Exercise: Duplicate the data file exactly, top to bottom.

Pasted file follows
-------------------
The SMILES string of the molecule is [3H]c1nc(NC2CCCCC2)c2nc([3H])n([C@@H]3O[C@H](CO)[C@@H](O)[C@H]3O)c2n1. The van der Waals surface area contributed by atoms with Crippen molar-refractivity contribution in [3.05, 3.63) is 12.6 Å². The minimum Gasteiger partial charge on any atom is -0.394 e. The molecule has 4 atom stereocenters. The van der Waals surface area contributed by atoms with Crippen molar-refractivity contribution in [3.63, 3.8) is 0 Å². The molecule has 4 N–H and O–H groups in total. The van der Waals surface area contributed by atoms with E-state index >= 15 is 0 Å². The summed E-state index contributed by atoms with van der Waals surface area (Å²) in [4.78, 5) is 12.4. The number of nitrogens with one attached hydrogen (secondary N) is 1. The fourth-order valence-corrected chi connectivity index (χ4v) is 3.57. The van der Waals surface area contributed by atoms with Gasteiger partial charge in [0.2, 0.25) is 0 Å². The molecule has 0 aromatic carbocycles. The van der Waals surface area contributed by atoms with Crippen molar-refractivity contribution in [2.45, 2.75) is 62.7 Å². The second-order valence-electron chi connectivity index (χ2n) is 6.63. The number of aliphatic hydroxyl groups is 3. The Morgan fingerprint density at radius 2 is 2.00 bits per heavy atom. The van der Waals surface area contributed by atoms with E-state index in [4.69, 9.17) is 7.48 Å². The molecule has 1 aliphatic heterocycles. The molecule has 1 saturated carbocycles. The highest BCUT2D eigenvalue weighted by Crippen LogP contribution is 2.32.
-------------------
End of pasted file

The SMILES string of the molecule is [3H]c1nc(NC2CCCCC2)c2nc([3H])n([C@@H]3O[C@H](CO)[C@@H](O)[C@H]3O)c2n1. The van der Waals surface area contributed by atoms with Crippen molar-refractivity contribution in [3.05, 3.63) is 12.6 Å². The minimum Gasteiger partial charge on any atom is -0.394 e. The molecule has 4 atom stereocenters. The van der Waals surface area contributed by atoms with Crippen molar-refractivity contribution in [3.63, 3.8) is 0 Å². The molecule has 4 N–H and O–H groups in total. The van der Waals surface area contributed by atoms with E-state index >= 15 is 0 Å². The summed E-state index contributed by atoms with van der Waals surface area (Å²) in [4.78, 5) is 12.4. The number of nitrogens with one attached hydrogen (secondary N) is 1. The fourth-order valence-corrected chi connectivity index (χ4v) is 3.57. The van der Waals surface area contributed by atoms with Gasteiger partial charge in [0.2, 0.25) is 0 Å². The molecule has 0 aromatic carbocycles. The van der Waals surface area contributed by atoms with Crippen molar-refractivity contribution in [2.45, 2.75) is 62.7 Å². The second-order valence-electron chi connectivity index (χ2n) is 6.63. The number of aliphatic hydroxyl groups is 3. The Morgan fingerprint density at radius 2 is 2.00 bits per heavy atom. The van der Waals surface area contributed by atoms with E-state index in [4.69, 9.17) is 7.48 Å². The molecule has 1 aliphatic heterocycles. The molecule has 1 saturated carbocycles. The highest BCUT2D eigenvalue weighted by Crippen LogP contribution is 2.32.